Perhaps most significantly, she would be the only woman in a developing field that could include a half-dozen male candidates. EMILY’s List, whose mission is to elect women to public office, could provide Coakley significant financial resources through its national fund-raising network. The organization has not endorsed anyone in the race.

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Local female activists — most prominently political fund-raiser and activist Barbara Lee — have also been in close touch with Coakley, encouraging her to run.

Adrienne Kimmell, executive director of the Barbara Lee Political Office, said Lee has been in touch with Coakley but has not heard of any decision. “I don’t think Barbara knows what she plans to do,’’ Kimmell said. “I don’t think anyone knows what she plans do.’’

Coakley may announce her plans before a July 10 fund-raiser she is holding in Boston to celebrate her 60th birthday.

In addition, Lee and EMILY’s List have contacted other potential female candidates including Salem Mayor Kim Driscoll and homeland security expert Juliette Kayyem, who is on a book leave from her job as a Globe columnist.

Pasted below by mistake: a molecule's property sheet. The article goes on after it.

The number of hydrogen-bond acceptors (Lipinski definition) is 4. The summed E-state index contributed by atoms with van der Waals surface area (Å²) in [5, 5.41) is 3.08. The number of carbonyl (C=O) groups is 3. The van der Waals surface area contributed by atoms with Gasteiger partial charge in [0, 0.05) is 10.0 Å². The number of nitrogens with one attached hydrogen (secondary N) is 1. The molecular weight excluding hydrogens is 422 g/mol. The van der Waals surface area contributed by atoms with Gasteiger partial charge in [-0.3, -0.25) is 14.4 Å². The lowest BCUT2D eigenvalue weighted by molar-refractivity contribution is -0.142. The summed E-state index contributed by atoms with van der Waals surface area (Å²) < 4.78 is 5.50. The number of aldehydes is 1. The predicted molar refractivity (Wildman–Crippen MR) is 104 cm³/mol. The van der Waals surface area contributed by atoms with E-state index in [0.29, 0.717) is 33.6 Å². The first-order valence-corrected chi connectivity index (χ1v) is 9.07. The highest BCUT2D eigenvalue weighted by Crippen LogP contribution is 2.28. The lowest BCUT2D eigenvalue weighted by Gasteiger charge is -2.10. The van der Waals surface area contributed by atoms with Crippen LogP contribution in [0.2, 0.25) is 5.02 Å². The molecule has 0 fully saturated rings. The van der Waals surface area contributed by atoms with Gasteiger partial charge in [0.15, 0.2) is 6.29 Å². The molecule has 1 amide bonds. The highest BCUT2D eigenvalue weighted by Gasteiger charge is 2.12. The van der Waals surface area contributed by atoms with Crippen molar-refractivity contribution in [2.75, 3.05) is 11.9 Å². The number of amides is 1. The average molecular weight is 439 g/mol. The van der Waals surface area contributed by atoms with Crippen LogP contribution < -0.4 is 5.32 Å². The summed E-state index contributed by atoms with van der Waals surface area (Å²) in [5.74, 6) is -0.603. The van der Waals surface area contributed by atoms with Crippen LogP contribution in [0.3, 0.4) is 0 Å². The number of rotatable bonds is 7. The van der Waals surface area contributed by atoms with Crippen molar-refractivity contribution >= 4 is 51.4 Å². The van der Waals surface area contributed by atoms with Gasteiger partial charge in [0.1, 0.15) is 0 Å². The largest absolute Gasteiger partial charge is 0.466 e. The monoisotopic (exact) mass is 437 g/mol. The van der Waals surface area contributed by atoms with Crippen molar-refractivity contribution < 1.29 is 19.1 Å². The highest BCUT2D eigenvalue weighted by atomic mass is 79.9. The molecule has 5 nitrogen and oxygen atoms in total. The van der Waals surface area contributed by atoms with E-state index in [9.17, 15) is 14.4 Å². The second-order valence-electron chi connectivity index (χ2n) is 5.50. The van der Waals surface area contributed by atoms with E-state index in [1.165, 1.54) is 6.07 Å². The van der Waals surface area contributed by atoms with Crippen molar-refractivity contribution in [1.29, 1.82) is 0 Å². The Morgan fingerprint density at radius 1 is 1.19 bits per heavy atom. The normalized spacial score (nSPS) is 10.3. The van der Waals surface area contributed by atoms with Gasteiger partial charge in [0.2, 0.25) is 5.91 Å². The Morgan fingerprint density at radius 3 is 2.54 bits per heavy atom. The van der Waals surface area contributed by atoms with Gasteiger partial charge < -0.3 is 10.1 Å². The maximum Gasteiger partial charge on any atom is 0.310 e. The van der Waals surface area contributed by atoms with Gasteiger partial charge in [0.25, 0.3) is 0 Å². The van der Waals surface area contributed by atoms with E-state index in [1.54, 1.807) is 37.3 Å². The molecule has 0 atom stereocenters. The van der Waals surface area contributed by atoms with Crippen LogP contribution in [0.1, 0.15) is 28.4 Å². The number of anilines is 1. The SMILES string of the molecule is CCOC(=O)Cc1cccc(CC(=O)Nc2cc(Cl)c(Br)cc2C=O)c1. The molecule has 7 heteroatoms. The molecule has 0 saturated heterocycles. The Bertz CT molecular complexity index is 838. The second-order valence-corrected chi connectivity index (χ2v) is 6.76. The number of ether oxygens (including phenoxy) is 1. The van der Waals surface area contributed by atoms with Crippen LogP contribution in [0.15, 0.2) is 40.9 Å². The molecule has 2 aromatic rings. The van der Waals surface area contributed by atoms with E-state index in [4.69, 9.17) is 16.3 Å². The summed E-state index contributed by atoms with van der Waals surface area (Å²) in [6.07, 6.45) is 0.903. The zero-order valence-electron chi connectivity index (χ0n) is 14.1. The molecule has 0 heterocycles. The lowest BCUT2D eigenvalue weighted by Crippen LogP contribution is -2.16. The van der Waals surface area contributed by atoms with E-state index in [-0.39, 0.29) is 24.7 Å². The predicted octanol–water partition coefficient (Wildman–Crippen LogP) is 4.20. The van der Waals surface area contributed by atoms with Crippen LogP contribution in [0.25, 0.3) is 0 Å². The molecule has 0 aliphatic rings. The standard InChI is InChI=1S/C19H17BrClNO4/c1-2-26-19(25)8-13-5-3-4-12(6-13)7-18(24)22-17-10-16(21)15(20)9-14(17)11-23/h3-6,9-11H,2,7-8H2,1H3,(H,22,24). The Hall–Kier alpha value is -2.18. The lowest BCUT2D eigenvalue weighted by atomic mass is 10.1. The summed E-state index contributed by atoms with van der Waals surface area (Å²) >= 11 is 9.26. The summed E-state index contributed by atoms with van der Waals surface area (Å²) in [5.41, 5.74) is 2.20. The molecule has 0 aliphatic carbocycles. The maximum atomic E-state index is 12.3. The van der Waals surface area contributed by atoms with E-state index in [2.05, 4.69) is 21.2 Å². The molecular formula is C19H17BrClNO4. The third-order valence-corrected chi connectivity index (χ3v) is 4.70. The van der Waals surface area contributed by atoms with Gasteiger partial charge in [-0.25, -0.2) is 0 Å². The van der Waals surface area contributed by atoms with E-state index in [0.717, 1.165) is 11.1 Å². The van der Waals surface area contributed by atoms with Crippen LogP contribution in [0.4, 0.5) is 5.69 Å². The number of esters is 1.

Coakley’s candidacy would overshadow that of state Treasurer Steven Grossman, the only other statewide officeholder in the race. Grossman, a former state and national party chairman, has strong ties to Massachusetts Democratic Party activists who dominate primary races. He has thus far been considered the most formidable figure in a nascent field.

But Grossman’s Democratic connections did not prevent the Democratic Governors Association from encouraging Coakley to run. Officials from the association, another Washington-based organization designed to elect Democrats, met with Coakley recently to make its pitch, according to a person familiar with the meeting.

The state’s gubernatorial campaign, which would have already picked up steam in most normal years, has taken a back seat to the US Senate special election that ended this week with Edward J. Markey’s victory. Now the political focus turns to 2014.